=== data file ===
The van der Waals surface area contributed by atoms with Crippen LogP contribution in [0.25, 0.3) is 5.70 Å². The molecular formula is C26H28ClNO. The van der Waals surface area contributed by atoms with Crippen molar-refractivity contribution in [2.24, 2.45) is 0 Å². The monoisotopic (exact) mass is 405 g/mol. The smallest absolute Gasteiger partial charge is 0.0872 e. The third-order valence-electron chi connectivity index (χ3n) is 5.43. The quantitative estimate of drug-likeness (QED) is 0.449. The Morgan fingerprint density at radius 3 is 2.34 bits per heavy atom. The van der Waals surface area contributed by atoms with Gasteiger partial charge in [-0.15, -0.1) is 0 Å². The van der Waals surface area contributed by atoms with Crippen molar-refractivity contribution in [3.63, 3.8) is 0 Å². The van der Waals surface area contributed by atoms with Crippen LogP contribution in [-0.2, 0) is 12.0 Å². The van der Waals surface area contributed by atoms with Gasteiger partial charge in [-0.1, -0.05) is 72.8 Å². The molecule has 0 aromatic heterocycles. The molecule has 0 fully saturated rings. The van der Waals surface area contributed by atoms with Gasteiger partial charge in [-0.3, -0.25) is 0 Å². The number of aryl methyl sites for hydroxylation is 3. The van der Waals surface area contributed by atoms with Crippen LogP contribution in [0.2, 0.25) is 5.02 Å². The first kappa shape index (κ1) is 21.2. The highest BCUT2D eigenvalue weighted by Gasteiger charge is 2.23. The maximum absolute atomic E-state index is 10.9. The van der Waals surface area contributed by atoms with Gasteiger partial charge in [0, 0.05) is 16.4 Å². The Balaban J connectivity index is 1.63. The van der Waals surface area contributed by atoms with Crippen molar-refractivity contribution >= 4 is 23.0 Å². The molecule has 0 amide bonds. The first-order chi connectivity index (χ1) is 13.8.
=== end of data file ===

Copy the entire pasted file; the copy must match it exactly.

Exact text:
The van der Waals surface area contributed by atoms with Crippen LogP contribution in [0.25, 0.3) is 5.70 Å². The molecular formula is C26H28ClNO. The van der Waals surface area contributed by atoms with Crippen molar-refractivity contribution in [2.24, 2.45) is 0 Å². The monoisotopic (exact) mass is 405 g/mol. The smallest absolute Gasteiger partial charge is 0.0872 e. The third-order valence-electron chi connectivity index (χ3n) is 5.43. The quantitative estimate of drug-likeness (QED) is 0.449. The Morgan fingerprint density at radius 3 is 2.34 bits per heavy atom. The van der Waals surface area contributed by atoms with Gasteiger partial charge in [-0.15, -0.1) is 0 Å². The van der Waals surface area contributed by atoms with Crippen molar-refractivity contribution in [3.63, 3.8) is 0 Å². The van der Waals surface area contributed by atoms with Crippen LogP contribution in [-0.2, 0) is 12.0 Å². The van der Waals surface area contributed by atoms with Gasteiger partial charge in [-0.1, -0.05) is 72.8 Å². The molecule has 0 aromatic heterocycles. The molecule has 0 fully saturated rings. The van der Waals surface area contributed by atoms with Gasteiger partial charge in [-0.3, -0.25) is 0 Å². The number of aryl methyl sites for hydroxylation is 3. The van der Waals surface area contributed by atoms with Crippen LogP contribution in [0.2, 0.25) is 5.02 Å². The first kappa shape index (κ1) is 21.2. The highest BCUT2D eigenvalue weighted by Gasteiger charge is 2.23. The maximum absolute atomic E-state index is 10.9. The van der Waals surface area contributed by atoms with Gasteiger partial charge in [0, 0.05) is 16.4 Å². The Balaban J connectivity index is 1.63. The van der Waals surface area contributed by atoms with Crippen molar-refractivity contribution >= 4 is 23.0 Å². The molecule has 0 amide bonds. The first-order chi connectivity index (χ1) is 13.8.